City of Palo Alto to install suicide prevention cameras

Palo Alto is about to begin installing security cameras at all four of its Caltrain rail crossings in town.

It's a high tech system aimed at preventing suicide on the train tracks.  

The cameras will replace security guards who, for the past nine years were posted at the crossings virtually 24 hours a day, every day.

If the guards see someone looking as if they might harm themselves, they have been instructed to call authorities immediately. But the new cameras will be equipped with artificial intelligence that can detect certain behaviors.

"They'll be able to identify objects or humans on the tracks the human eye can't. It's a better system overall," said Palo Alto spokeswoman Claudia Keith.

The city says security guards will be monitoring the cameras at all times.   If they see troubling behavior they can call it in. And even speak to he person who may be having problems through loudspeakers.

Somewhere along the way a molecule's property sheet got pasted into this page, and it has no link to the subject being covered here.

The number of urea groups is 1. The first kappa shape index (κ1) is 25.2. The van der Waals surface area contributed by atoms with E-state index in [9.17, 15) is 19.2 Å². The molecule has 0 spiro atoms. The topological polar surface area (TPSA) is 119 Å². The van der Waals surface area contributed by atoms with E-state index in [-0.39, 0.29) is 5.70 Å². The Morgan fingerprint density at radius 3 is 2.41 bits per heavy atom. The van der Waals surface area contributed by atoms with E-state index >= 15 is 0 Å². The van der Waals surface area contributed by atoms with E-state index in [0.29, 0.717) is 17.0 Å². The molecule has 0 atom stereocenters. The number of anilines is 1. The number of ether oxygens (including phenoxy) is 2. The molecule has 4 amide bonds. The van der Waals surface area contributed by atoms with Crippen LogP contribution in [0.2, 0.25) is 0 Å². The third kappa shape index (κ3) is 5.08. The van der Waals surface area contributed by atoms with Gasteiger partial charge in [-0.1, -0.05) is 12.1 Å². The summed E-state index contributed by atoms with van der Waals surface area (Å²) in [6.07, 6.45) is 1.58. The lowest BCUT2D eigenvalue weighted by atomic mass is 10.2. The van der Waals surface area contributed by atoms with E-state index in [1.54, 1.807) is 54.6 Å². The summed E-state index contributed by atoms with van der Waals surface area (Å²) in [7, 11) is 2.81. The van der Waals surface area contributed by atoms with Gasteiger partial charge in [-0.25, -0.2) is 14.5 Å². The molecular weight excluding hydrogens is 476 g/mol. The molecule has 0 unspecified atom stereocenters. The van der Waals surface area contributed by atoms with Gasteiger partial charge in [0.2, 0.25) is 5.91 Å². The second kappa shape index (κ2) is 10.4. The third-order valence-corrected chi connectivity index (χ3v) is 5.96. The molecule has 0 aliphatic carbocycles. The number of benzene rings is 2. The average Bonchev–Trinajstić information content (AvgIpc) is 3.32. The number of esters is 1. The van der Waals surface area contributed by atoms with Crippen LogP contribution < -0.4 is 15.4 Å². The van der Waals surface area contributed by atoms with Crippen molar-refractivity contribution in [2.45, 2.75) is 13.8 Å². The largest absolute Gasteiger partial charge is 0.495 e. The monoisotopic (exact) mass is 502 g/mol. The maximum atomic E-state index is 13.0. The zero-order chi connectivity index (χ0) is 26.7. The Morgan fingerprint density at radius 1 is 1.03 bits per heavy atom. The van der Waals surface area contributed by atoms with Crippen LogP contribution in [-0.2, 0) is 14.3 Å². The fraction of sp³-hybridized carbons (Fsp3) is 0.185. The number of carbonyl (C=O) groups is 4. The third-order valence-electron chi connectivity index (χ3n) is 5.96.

The cameras have an added advantage. They can also see in the dark.

The security program began in 2009, after a series of teenage suicides at the tracks. 

Caltrain reports 17 suicides on its tracks between 2010 and 2016.

"We've consulted with national experts on suicide prevention who have identified cameras as well as additional signage in restricting physical access to the rail corridor,"said Keith.

Mental health specialists support having the new cameras. So does Caltrain.

"Train tracks a re a dangerous place either through accident or someone harming themselves. We are happy to work with anyone out there who wants to make sure people are safe on our train tracks," said Dan Lieberman, Caltrain spokesman.

The city says in the long run the cameras will be less costly that guards.

The cameras should be up and running by this summer.